MT: That just makes me think, everything that’s out there must be so middle class and fake cleaned-up. It reflects my own adolescence with the exception of pigeons didn’t talk to me. But the mechanisms, the people, that was my experience.
That is such a sanitized response. I just think it’s people who have very maybe comfortable upbringings who are scared of reality. But kids are living in reality. They don’t need to be protected from it.
ML: What did you read as a young adult?
MT: I did read Madeleine L’Engle [the author of “A Wrinkle in Time”]. And I just reread the graphic novel about “A Wrinkle In Time” by Hope Larson. I liked to read books about girls in horrible trouble and books that were scary, kind of quasi-horror, but smart literary horror. Like Lois Duncan, who wrote “I Know What You Did Last Summer,” that was made into a movie.
I tried to read “Are You There God? It’s Me, Margaret” too early. I remember trying to take it out of the library, and the librarian saying, “That’s too old for you.” And I was so offended because I was so proud of what a reader I was. So she was like, “Get a letter from your mother and I’ll let you read it.” My mother wrote me the note, which is wild. I must have been 7. Right away in the book, Margaret’s looking at Playboy, just musing about boobs. And I was like, whoa, and just shut the book and was like, that’s too much for me. I can’t believe what a little square I was.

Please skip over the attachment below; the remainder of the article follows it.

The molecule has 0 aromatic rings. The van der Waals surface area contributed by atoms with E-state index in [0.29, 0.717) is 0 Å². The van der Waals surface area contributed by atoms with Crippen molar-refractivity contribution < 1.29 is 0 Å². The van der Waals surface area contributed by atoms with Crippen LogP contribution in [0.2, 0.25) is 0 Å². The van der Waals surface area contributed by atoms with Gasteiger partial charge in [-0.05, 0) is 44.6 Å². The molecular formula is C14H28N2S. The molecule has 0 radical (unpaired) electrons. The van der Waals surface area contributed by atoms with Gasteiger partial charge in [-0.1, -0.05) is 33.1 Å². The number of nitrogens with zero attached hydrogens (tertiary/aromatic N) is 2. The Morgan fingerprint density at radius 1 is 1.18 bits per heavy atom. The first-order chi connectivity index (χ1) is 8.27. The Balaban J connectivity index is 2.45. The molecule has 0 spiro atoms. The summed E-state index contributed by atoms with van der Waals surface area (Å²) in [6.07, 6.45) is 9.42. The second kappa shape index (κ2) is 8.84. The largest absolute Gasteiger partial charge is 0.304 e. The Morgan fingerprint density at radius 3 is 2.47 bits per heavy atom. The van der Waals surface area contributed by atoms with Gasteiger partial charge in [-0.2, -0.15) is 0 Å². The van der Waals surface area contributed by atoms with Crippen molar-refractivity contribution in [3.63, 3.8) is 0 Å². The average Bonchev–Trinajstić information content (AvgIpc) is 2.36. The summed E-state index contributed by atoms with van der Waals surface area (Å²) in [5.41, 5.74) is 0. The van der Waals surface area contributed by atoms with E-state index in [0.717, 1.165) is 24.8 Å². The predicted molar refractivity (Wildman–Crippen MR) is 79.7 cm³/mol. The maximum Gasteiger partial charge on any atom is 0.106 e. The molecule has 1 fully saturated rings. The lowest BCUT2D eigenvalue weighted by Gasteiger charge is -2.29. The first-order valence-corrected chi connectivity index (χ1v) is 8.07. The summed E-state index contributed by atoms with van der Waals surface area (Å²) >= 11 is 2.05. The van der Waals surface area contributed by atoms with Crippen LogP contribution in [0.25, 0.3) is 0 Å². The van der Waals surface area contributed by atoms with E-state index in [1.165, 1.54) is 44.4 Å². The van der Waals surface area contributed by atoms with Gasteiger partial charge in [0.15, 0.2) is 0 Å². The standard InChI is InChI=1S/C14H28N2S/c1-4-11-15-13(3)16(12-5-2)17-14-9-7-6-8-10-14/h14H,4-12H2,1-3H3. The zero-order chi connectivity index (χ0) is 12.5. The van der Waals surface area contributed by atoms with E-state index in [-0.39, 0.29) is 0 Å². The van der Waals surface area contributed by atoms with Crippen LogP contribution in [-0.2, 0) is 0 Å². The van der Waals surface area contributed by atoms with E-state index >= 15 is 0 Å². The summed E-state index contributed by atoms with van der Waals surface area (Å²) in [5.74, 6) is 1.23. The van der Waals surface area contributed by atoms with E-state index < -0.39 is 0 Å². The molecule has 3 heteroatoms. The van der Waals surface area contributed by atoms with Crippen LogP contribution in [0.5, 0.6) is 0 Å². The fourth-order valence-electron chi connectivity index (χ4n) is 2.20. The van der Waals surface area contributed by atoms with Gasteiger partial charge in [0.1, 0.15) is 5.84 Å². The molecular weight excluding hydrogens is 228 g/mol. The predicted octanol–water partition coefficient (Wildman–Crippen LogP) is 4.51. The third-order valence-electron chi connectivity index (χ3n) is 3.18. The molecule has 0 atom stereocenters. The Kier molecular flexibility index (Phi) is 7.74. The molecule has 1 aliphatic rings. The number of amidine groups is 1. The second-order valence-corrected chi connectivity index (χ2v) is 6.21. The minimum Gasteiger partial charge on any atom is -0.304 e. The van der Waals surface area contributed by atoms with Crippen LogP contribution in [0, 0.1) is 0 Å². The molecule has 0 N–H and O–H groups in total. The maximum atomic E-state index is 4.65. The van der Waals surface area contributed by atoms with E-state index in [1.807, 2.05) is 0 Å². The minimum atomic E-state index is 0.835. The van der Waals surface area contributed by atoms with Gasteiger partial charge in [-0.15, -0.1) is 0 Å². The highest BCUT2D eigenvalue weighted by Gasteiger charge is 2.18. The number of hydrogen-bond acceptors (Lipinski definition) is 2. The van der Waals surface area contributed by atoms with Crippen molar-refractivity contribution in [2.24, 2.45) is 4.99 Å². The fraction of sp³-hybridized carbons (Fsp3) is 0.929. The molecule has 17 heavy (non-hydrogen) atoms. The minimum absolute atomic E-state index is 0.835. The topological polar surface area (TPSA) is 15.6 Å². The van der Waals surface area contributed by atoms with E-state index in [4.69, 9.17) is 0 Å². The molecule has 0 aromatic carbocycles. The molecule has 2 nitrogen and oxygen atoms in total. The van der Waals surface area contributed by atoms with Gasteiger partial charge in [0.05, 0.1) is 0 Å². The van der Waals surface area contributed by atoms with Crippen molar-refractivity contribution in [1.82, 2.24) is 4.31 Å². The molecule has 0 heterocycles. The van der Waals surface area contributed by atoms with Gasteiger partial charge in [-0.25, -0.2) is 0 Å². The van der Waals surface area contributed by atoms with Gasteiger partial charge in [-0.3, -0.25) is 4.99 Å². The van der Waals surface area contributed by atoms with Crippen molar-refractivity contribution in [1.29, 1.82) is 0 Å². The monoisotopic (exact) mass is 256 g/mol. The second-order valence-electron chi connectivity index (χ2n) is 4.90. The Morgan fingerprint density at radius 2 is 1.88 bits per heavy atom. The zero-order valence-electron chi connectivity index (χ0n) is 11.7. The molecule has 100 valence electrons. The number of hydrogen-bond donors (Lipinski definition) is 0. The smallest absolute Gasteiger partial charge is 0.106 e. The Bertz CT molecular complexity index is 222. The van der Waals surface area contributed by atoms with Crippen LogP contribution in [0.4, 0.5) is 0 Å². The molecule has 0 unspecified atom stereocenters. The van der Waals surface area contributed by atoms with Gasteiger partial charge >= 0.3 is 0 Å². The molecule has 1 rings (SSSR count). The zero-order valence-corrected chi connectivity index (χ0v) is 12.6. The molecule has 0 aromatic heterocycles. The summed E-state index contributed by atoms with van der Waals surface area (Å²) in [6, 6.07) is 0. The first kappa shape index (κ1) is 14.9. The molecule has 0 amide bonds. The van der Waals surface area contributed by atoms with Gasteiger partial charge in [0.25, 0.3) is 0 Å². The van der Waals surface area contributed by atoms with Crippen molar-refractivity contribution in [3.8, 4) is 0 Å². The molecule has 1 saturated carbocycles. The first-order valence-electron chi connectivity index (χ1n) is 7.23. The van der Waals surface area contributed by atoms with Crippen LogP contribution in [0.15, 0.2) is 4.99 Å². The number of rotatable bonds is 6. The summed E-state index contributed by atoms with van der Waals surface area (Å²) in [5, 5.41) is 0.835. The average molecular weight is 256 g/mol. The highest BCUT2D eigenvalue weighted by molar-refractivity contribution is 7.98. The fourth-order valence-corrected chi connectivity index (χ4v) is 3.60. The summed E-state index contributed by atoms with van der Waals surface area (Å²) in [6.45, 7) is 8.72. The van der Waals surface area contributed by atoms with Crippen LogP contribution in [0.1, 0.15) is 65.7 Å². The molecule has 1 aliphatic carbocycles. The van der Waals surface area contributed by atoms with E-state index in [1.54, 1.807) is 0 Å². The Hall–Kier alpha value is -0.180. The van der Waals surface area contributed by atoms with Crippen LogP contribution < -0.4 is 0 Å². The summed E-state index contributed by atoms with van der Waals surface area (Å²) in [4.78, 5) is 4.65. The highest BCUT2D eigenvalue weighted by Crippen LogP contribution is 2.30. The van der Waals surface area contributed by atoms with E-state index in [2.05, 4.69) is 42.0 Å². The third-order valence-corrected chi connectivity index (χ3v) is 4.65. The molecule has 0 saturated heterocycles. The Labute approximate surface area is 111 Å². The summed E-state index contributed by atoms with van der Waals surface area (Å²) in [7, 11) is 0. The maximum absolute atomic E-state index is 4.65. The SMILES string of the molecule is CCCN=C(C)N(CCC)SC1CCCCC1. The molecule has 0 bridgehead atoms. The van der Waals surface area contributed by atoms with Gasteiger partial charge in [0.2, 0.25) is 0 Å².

ML: How is your literary nonprofit, RADAR Productions, going?
MT: I’ve been doing literary organizing since the ’90s. For the love of it, not making any money. We’re having a harder year this year because, you know, we live on grants, and sometimes you get them and sometimes you don’t. This is a tighter year than our past years, but in general we do really well.
ML: Where do you live now?
MT: In the Lower Haight.
ML: The Mission has changed a lot since you lived here in the ’90s. Are you nostalgic about all the changes?
MT: I wouldn’t say I’m sad or nostalgic. It is shocking how it’s changed. I remember kind of raging against gentrification literally 15 years ago. The larger problem is just people being driven out, and that’s always been a problem in San Francisco. Not to oversimplify it, because I know it’s complicated. But I do think you can have a restaurant and you can also have low-income housing.
It’s a historic problem of people of color and low-income people always getting driven out. It’s more of the same, but at this point has hit a level that is really intense. I can’t believe the theme restaurants. You know a neighborhood’s dead culturally when a theme restaurant has popped up.